In July of 1979, to protect its interests, the Township filed suit in assumpsit against Appellant and the Guaranty Company. The complaint averred that Appellant had failed to complete the improvements as required by the agreement and demanded judgment against Appellant and the Guaranty Company in the amount of $152,600.00, the full amount of the bond.

Following a jury trial, a verdict was issued in favor of the Township in the amount of $98,800.00. Appellant filed motions for judgment n.o.v. and for new trial. The main contention presented by Appellant was that the Township had the burden of proving that it had complied with Section 510 of the Municipalities Planning Code (MPC)*fn1 in its action in assumpsit on the agreement, and had failed to carry that burden. Section 510 governs the procedure to be used by a developer to obtain release from an improvement bond. The provision relied upon by Appellant is the deemed approval subsection, Section 510(c). The pertinent provisions of Section 510 are as follows:

[ 93 Pa. Commw. Page 471]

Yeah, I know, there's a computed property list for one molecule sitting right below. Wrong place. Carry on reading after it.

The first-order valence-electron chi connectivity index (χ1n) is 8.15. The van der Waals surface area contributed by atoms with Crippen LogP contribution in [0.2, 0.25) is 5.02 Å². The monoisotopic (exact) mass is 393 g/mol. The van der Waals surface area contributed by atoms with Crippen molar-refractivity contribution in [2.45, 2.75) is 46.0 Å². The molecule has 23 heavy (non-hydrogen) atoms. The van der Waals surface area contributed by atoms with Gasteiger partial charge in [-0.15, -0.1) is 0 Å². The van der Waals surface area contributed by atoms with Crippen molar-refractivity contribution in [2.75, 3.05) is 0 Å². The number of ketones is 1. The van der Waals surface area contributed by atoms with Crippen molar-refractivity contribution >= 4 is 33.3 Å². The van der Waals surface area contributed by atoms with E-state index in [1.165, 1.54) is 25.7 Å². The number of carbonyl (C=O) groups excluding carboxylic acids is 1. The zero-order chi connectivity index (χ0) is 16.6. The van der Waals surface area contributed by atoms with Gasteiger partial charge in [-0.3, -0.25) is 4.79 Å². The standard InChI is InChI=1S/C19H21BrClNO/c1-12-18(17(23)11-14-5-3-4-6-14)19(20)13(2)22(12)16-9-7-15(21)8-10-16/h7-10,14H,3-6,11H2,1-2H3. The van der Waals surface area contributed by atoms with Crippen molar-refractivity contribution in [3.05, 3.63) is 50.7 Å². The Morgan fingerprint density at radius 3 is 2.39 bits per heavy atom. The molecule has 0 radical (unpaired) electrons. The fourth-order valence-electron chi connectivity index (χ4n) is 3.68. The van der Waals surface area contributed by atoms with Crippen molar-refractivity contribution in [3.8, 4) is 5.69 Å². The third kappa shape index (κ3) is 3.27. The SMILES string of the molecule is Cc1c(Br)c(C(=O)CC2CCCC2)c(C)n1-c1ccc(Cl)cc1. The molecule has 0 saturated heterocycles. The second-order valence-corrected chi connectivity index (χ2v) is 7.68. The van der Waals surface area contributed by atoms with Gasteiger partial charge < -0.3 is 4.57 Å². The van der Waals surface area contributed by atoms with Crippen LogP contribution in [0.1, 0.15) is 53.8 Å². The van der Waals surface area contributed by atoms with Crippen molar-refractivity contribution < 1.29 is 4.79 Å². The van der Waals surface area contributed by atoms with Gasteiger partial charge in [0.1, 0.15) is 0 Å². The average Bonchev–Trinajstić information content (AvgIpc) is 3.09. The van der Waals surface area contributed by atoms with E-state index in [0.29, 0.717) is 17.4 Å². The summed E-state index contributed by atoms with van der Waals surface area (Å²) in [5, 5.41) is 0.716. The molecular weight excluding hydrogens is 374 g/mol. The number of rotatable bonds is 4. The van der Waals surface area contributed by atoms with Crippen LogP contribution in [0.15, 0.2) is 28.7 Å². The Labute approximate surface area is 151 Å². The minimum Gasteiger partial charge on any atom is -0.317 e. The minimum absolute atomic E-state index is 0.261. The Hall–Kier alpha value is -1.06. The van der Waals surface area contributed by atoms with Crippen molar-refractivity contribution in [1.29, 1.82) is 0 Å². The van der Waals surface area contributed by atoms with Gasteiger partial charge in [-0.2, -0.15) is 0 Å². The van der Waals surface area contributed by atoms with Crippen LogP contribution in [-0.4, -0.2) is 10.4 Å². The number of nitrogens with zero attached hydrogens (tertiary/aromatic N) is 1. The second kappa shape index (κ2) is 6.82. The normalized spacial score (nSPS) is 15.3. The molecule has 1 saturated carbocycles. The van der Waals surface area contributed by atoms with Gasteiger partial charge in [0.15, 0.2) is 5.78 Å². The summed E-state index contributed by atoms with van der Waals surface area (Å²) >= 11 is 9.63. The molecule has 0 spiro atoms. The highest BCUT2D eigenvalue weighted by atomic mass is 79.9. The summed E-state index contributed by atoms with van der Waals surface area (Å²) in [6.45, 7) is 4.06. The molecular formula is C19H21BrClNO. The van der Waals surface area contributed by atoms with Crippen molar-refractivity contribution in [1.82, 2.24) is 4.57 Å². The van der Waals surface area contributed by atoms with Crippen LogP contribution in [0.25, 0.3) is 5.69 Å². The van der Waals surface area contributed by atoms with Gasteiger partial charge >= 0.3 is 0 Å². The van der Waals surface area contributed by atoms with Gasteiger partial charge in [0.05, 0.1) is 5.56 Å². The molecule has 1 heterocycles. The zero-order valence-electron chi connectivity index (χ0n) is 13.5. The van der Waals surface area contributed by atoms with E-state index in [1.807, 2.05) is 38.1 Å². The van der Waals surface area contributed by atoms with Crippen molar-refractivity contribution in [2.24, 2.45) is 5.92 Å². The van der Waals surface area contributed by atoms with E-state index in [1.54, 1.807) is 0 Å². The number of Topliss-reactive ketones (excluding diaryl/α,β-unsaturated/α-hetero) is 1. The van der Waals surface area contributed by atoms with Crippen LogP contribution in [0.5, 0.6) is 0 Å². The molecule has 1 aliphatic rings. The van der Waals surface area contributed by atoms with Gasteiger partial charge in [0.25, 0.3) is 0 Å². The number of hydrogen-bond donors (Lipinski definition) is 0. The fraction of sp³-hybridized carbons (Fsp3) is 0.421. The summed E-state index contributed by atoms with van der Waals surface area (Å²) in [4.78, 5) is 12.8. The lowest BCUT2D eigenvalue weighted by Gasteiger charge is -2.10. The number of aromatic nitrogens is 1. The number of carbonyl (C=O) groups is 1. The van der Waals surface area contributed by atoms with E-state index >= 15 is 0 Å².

(a) When the developer has completed all of the necessary and appropriate improvements, the developer shall notify the municipal governing body, in writing, by certified or registered mail, of the completion of the aforesaid improvements and shall send a copy thereof to the municipal engineer. The municipal governing body shall, within ten days after receipt of such notice, direct and authorize the municipal engineer to inspect all of the aforesaid improvements. The municipal engineer shall, thereupon, file a report, in writing, with the municipal governing body, and shall promptly mail a copy of the same to the developer by certified or Page 471} registered mail. The report shall be made and mailed within thirty days after receipt by the municipal engineer of the aforesaid authorization from the governing body ; said report shall be detailed and shall indicate approval or rejection of said improvements, either in whole or in part, and if said improvements, or any portion thereof, shall not be approved or shall be rejected by the municipal engineer, said report shall contain a statement of reasons for such nonapproval or rejection.